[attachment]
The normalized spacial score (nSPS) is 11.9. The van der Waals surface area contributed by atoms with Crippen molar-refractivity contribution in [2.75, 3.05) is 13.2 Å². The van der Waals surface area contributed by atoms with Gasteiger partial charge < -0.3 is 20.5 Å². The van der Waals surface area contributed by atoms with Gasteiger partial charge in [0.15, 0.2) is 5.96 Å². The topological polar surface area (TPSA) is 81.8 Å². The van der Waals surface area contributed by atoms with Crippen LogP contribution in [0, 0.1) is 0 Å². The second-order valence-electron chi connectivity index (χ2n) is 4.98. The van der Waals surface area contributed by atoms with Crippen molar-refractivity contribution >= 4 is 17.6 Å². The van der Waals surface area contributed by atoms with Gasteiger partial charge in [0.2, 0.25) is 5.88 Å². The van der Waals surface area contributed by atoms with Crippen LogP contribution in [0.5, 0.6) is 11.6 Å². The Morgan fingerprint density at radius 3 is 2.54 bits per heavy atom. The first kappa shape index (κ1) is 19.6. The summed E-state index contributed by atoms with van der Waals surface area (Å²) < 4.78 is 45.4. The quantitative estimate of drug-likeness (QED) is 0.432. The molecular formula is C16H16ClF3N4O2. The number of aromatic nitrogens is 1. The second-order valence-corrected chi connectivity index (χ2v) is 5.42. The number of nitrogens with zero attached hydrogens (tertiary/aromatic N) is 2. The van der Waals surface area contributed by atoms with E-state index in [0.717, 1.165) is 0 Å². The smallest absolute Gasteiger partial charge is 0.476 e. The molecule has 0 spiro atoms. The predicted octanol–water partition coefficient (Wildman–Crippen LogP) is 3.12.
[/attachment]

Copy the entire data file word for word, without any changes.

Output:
The normalized spacial score (nSPS) is 11.9. The van der Waals surface area contributed by atoms with Crippen molar-refractivity contribution in [2.75, 3.05) is 13.2 Å². The van der Waals surface area contributed by atoms with Gasteiger partial charge < -0.3 is 20.5 Å². The van der Waals surface area contributed by atoms with Gasteiger partial charge in [0.15, 0.2) is 5.96 Å². The topological polar surface area (TPSA) is 81.8 Å². The van der Waals surface area contributed by atoms with Crippen LogP contribution in [0, 0.1) is 0 Å². The second-order valence-electron chi connectivity index (χ2n) is 4.98. The van der Waals surface area contributed by atoms with Crippen molar-refractivity contribution >= 4 is 17.6 Å². The van der Waals surface area contributed by atoms with Gasteiger partial charge in [0.2, 0.25) is 5.88 Å². The van der Waals surface area contributed by atoms with Crippen LogP contribution in [0.5, 0.6) is 11.6 Å². The Morgan fingerprint density at radius 3 is 2.54 bits per heavy atom. The first kappa shape index (κ1) is 19.6. The summed E-state index contributed by atoms with van der Waals surface area (Å²) < 4.78 is 45.4. The quantitative estimate of drug-likeness (QED) is 0.432. The molecular formula is C16H16ClF3N4O2. The number of aromatic nitrogens is 1. The second-order valence-corrected chi connectivity index (χ2v) is 5.42. The number of nitrogens with zero attached hydrogens (tertiary/aromatic N) is 2. The van der Waals surface area contributed by atoms with E-state index in [0.717, 1.165) is 0 Å². The smallest absolute Gasteiger partial charge is 0.476 e. The molecule has 0 spiro atoms. The predicted octanol–water partition coefficient (Wildman–Crippen LogP) is 3.12.